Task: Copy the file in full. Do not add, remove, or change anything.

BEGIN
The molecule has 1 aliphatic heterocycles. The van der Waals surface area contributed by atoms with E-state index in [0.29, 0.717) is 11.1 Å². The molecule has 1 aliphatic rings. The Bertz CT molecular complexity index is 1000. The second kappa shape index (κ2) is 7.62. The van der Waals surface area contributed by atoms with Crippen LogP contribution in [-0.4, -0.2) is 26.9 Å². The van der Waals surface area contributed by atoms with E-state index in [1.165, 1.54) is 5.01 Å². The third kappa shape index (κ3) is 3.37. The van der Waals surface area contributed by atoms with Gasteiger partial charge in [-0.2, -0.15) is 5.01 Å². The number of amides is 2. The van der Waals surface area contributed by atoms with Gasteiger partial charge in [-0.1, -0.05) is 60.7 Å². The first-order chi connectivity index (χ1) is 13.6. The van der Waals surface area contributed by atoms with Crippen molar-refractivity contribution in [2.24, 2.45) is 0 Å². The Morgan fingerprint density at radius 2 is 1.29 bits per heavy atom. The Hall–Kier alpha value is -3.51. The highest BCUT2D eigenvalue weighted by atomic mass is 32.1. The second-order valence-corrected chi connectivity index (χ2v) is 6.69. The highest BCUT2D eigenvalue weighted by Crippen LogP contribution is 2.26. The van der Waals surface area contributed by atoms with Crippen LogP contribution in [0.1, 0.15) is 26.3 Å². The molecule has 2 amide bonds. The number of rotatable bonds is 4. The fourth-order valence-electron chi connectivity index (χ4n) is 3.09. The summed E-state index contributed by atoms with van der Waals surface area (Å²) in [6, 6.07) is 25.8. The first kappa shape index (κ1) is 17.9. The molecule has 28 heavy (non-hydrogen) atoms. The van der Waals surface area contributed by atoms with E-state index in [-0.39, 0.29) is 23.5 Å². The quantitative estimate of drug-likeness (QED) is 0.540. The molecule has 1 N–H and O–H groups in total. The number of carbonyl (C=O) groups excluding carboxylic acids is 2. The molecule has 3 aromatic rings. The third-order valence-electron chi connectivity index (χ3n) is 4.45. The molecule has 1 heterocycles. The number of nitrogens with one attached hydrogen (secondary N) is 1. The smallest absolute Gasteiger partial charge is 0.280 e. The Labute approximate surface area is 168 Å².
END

The molecule has 1 aliphatic heterocycles. The van der Waals surface area contributed by atoms with E-state index in [0.29, 0.717) is 11.1 Å². The molecule has 1 aliphatic rings. The Bertz CT molecular complexity index is 1000. The second kappa shape index (κ2) is 7.62. The van der Waals surface area contributed by atoms with Crippen LogP contribution in [-0.4, -0.2) is 26.9 Å². The van der Waals surface area contributed by atoms with E-state index in [1.165, 1.54) is 5.01 Å². The third kappa shape index (κ3) is 3.37. The van der Waals surface area contributed by atoms with Gasteiger partial charge in [-0.2, -0.15) is 5.01 Å². The number of amides is 2. The van der Waals surface area contributed by atoms with Gasteiger partial charge in [-0.1, -0.05) is 60.7 Å². The first-order chi connectivity index (χ1) is 13.6. The van der Waals surface area contributed by atoms with Crippen molar-refractivity contribution in [2.24, 2.45) is 0 Å². The Morgan fingerprint density at radius 2 is 1.29 bits per heavy atom. The Hall–Kier alpha value is -3.51. The highest BCUT2D eigenvalue weighted by atomic mass is 32.1. The second-order valence-corrected chi connectivity index (χ2v) is 6.69. The highest BCUT2D eigenvalue weighted by Crippen LogP contribution is 2.26. The van der Waals surface area contributed by atoms with Crippen LogP contribution in [0.1, 0.15) is 26.3 Å². The molecule has 2 amide bonds. The number of rotatable bonds is 4. The fourth-order valence-electron chi connectivity index (χ4n) is 3.09. The summed E-state index contributed by atoms with van der Waals surface area (Å²) in [6, 6.07) is 25.8. The first kappa shape index (κ1) is 17.9. The molecule has 28 heavy (non-hydrogen) atoms. The van der Waals surface area contributed by atoms with E-state index in [-0.39, 0.29) is 23.5 Å². The quantitative estimate of drug-likeness (QED) is 0.540. The molecule has 1 N–H and O–H groups in total. The number of carbonyl (C=O) groups excluding carboxylic acids is 2. The molecule has 3 aromatic rings. The third-order valence-electron chi connectivity index (χ3n) is 4.45. The molecule has 1 heterocycles. The number of nitrogens with one attached hydrogen (secondary N) is 1. The smallest absolute Gasteiger partial charge is 0.280 e. The Labute approximate surface area is 168 Å².